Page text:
BBC Special on Trugo

If you’ve never heard of Trugo, you’re not the only one. Most Australian’s only learned more about it during a recent BBC special. Trugo is a sport that is a fusion of golf, hammer, lawn bowls and croquet and this great sport was created in Melbourne’s railway yards. One of the leading clubs in the Yarraville Trugo club run by the 89-year-old John McMahon. He is the former world champion of the sport that is more or less around 90 years old, even though it is unknown even to Melburnians.

How Trugo Works

Trugo is as weird as it is beautiful. The participants take a thick rubber ring, which needs to be balanced upright and then swings a wooden mallet that has a rubber tip between their legs, the goal is to hit the ring placed between two posts. But what makes it even more exciting is the fact that the player needs to do this while facing backwards.

Where it All Started.

According to research, Trugo is a sport that started in the early 1930s or even late 1920s by a Yarraville railway railwayman by the name of Tom Grieves. Who also became the Victoria Trugo Association’s very first president. As the history of the sport goes, Grieves was bored and decided to hit the rubber rings at the time used as shock absorbers with his mallet. There are also those who do know about the fantastic sport who claim it all started at the Newport Railway Workshops. Workers found the game during their lunch break.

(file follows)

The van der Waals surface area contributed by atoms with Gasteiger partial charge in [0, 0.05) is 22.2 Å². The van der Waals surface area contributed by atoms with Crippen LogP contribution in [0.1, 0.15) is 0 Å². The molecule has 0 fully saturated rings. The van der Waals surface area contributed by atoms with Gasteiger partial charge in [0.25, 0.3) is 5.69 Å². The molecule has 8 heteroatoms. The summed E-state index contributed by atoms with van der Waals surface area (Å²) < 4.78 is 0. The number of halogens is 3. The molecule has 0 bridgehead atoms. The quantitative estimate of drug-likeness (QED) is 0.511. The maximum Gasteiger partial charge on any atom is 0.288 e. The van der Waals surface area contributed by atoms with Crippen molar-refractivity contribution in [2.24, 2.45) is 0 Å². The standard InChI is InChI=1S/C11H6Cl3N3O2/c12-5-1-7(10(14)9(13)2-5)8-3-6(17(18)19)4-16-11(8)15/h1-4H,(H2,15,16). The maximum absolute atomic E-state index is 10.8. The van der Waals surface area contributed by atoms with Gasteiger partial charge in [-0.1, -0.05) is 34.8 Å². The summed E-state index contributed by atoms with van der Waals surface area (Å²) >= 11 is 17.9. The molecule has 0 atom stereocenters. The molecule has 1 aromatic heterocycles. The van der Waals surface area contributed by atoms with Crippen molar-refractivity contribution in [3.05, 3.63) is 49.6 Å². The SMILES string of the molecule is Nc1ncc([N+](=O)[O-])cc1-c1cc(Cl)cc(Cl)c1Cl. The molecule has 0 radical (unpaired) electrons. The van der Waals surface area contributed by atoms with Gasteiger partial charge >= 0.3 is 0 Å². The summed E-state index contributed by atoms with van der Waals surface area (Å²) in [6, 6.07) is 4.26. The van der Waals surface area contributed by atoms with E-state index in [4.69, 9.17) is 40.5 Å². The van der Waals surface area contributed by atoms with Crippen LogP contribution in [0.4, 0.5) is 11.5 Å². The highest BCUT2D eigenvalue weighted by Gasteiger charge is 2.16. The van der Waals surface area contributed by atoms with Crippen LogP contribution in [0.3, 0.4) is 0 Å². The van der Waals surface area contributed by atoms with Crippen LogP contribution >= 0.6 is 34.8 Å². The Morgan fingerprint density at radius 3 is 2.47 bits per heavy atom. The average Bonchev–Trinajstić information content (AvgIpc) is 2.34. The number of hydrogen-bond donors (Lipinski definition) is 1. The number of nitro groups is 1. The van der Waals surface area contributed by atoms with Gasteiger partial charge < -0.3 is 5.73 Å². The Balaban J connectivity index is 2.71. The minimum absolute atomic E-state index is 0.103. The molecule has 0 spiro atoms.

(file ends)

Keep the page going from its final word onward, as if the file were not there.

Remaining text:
The first mention of the sport in the media can be traced back to March 1950 when The Melbourne Herald reported that Grieves took buffers into a local park and hit them with a croquet mallet. As a sport, Trugo only left the railway yards once it was taken to the local parks by retirees, although the rings are still made of Welco Rubber, as they were back in the 1930s. In 1991, a retired signalman explained in the rules that all participants had to be at least 60 years of age or older and may believe McMahon when he said that his doctor told him that Trugo added at least ten years to his life.

Trugo The Sport Today

Unlike the rules back in 1991, Trugo is now a sport enjoyed by old and young, and the whacking of the ring is growing in popularity. The World Championship was won a few years ago by the 63-year-old Cheryl Waldon from Australia who describes the sport as fun and relaxing.

Trugo is a sport anyone should give a go and its right moments in the spotlight included the visit of the Dutch comedian in 2003 who arranged a game to be played via webcam, and Anthony Bourdain visited Australia during the 2009 Trugo games. As unusual as the name and the origin of the sport might be once you give Trugo a true-go, you might get hooked, so do add this to your bucket list of things worth trying.